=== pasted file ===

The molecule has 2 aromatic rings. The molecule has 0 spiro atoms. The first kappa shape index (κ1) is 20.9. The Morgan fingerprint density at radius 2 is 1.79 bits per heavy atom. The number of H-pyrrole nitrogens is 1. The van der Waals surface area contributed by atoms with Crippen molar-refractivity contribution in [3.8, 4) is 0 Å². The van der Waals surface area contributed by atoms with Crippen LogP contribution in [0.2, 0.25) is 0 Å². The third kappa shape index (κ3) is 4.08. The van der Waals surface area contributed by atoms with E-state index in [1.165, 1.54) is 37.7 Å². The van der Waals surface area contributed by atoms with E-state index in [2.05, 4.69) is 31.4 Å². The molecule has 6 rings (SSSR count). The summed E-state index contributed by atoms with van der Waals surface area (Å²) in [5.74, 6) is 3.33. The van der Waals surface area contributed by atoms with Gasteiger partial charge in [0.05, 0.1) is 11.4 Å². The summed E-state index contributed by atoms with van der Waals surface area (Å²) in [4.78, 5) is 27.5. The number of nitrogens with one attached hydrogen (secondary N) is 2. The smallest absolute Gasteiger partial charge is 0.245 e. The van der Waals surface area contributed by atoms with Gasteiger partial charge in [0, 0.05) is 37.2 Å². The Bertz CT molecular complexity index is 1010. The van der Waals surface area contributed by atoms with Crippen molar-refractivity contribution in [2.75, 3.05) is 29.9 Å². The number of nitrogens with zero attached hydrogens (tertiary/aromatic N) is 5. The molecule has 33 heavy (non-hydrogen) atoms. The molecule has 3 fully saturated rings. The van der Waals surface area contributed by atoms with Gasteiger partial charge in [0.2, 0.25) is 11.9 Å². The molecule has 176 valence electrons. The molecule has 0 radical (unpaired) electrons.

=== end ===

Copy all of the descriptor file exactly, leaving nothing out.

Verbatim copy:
The molecule has 2 aromatic rings. The molecule has 0 spiro atoms. The first kappa shape index (κ1) is 20.9. The Morgan fingerprint density at radius 2 is 1.79 bits per heavy atom. The number of H-pyrrole nitrogens is 1. The van der Waals surface area contributed by atoms with Crippen molar-refractivity contribution in [3.8, 4) is 0 Å². The van der Waals surface area contributed by atoms with Crippen LogP contribution in [0.2, 0.25) is 0 Å². The third kappa shape index (κ3) is 4.08. The van der Waals surface area contributed by atoms with E-state index in [1.165, 1.54) is 37.7 Å². The van der Waals surface area contributed by atoms with E-state index in [2.05, 4.69) is 31.4 Å². The molecule has 6 rings (SSSR count). The summed E-state index contributed by atoms with van der Waals surface area (Å²) in [5.74, 6) is 3.33. The van der Waals surface area contributed by atoms with Gasteiger partial charge in [0.05, 0.1) is 11.4 Å². The summed E-state index contributed by atoms with van der Waals surface area (Å²) in [4.78, 5) is 27.5. The number of nitrogens with one attached hydrogen (secondary N) is 2. The smallest absolute Gasteiger partial charge is 0.245 e. The van der Waals surface area contributed by atoms with Gasteiger partial charge in [0, 0.05) is 37.2 Å². The Bertz CT molecular complexity index is 1010. The van der Waals surface area contributed by atoms with Crippen molar-refractivity contribution in [2.75, 3.05) is 29.9 Å². The number of nitrogens with zero attached hydrogens (tertiary/aromatic N) is 5. The molecule has 33 heavy (non-hydrogen) atoms. The molecule has 3 fully saturated rings. The van der Waals surface area contributed by atoms with Gasteiger partial charge in [0.2, 0.25) is 11.9 Å². The molecule has 176 valence electrons. The molecule has 0 radical (unpaired) electrons.